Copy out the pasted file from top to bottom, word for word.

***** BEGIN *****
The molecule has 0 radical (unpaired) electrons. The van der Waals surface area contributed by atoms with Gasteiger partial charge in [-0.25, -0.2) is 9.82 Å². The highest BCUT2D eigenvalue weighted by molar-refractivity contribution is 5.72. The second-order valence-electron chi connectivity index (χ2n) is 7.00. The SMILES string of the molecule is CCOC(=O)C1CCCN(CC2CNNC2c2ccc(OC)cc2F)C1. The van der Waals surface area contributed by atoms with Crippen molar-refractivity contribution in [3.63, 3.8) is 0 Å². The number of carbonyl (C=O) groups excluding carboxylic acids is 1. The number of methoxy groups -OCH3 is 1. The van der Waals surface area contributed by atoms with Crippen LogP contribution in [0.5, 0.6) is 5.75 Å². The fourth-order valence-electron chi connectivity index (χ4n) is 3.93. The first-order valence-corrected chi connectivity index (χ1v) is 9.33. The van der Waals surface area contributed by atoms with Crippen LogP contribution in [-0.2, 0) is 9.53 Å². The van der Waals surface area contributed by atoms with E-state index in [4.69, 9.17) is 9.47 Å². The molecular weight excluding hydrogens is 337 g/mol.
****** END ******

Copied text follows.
The molecule has 0 radical (unpaired) electrons. The van der Waals surface area contributed by atoms with Gasteiger partial charge in [-0.25, -0.2) is 9.82 Å². The highest BCUT2D eigenvalue weighted by molar-refractivity contribution is 5.72. The second-order valence-electron chi connectivity index (χ2n) is 7.00. The SMILES string of the molecule is CCOC(=O)C1CCCN(CC2CNNC2c2ccc(OC)cc2F)C1. The van der Waals surface area contributed by atoms with Crippen molar-refractivity contribution in [3.63, 3.8) is 0 Å². The number of carbonyl (C=O) groups excluding carboxylic acids is 1. The number of methoxy groups -OCH3 is 1. The van der Waals surface area contributed by atoms with Crippen LogP contribution in [0.5, 0.6) is 5.75 Å². The fourth-order valence-electron chi connectivity index (χ4n) is 3.93. The first-order valence-corrected chi connectivity index (χ1v) is 9.33. The van der Waals surface area contributed by atoms with Crippen LogP contribution in [-0.2, 0) is 9.53 Å². The van der Waals surface area contributed by atoms with E-state index in [4.69, 9.17) is 9.47 Å². The molecular weight excluding hydrogens is 337 g/mol.